How the Rich Really Live and Why We All Should Care

April 29th, 2021
Screen%2BShot%2B2021-04-29%2Bat%2B10.06.21%2BPM.pngAlmost as wide as the wealth gap in America is the gap in the way we view wealth. We look at it as a monolithic thing. Yet part of the country demonizes it, part covets it and part of the country manages.

The same is true for kinds of wealth. Those that inherit it are different from those that win it, or those that start from nothing and create it for them and for others. All wealth is not the same

The bitch goddess success, William James said, demands strange sacrifices from those that worship her. Some people are willing to make those sacrifice and other are not

All of this speaks to the varieties of wealth in America. But are there similarities, are there patterns and behaviors of the wealthy, both good and bad, that we can understand? And if so, what does that knowledge do for us?

That’s what Michael Mechanic, a senior editor at Mother Jones, looks at in Jackpot: How the Super-Rich Really Live—and How Their Wealth Harms Us All

 
My conversation with Michael Mechanic:

A Time When Oscar Winning Movies Really Mattered: The Making of Midnight Cowboy

April 25th, 2021
Screen%2BShot%2B2021-04-25%2Bat%2B1.05.31%2BPM.pngGreat art, particularly movies at their best, reflect the times in which they were created. In 1968 political assination paralyzed the nation. In 1969 we were mired in Vietnam, New York City, was in decay and getting worse, The Stonewall Riots were energizing gay people, generational warfare, race riots were the norm, Woodstock reshaped and energized music and Richard Nixon was a year into his presidency.

Is it any wonder that the most important film of that year would be a dark, bleak film that pushed the limits of sexuality on screen and would go on to be the first X-rated film to win an Academy Award. The film was Midnight Cowboy.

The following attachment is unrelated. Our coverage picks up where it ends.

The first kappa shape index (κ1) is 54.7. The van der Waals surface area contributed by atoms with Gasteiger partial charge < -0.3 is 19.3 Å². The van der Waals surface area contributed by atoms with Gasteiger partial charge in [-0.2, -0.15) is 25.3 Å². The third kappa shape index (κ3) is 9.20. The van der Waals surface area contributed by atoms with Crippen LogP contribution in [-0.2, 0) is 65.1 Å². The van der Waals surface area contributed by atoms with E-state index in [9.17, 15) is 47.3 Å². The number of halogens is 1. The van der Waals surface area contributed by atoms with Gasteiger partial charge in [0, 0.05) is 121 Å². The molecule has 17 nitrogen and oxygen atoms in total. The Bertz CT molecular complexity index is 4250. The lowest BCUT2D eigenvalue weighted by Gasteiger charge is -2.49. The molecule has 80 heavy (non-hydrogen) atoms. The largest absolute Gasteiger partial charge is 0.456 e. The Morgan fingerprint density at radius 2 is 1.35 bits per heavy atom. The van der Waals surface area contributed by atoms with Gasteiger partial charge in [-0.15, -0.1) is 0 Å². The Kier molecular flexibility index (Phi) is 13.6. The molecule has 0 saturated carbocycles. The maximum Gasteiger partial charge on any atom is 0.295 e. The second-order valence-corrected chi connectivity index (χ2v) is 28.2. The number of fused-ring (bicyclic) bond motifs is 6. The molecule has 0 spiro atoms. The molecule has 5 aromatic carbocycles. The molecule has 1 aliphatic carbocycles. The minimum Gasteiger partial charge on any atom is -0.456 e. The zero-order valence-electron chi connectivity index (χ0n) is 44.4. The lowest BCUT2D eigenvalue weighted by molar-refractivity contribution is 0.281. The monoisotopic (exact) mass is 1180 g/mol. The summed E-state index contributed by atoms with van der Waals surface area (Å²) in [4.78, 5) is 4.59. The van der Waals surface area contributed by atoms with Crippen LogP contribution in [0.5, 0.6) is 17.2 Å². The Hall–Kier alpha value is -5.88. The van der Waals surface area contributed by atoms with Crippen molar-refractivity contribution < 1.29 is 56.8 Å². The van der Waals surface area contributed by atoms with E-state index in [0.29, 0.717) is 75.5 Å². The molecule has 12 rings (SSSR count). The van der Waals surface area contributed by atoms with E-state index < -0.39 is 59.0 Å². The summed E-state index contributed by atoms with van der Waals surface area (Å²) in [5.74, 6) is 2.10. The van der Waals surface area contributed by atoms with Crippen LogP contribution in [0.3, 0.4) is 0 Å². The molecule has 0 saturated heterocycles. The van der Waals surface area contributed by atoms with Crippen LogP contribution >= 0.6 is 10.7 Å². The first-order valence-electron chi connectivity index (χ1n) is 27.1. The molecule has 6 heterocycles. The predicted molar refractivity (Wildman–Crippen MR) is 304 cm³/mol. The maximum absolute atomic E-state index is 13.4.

My guest Pulitzer Prize-winning journalist Glenn Frankel defines the terms and history of the film in Shooting Midnight Cowboy: Art, Sex, Loneliness, Liberation, and the Making of a Dark Classic

My conversation with Glenn Frankel: 

The Founding Mothers of NPR

April 21st, 2021
Screen%2BShot%2B2021-04-21%2Bat%2B12.53.18%2BPM.pngOrigin stories are usually part myth, part apocryphal and they often come to define the culture and sometimes the products of the companies themselves. What they always do is to reflect the dreams and perceptions of the founder.

The business of news and media is no different. The founders of our great news brands all have a story to tell.

Such a powerful origin story is the founding visions of National Public Radio and the extraordinary women who gave it life. These women didn't invent NPR, anymore than many tech found invented their technology. What they did do is give it shape, life and a reason for being, and in so doing assured its growth and survival. These women, Susan Stamberg, Linda Worthhieer, Nina Totenberg and Cokie Roberts are the subject of new joint biography by Lisa Napoli entitled Susan, Linda, Nina, and Cokie: The Extraordinary Story of the Founding Mothers of NPR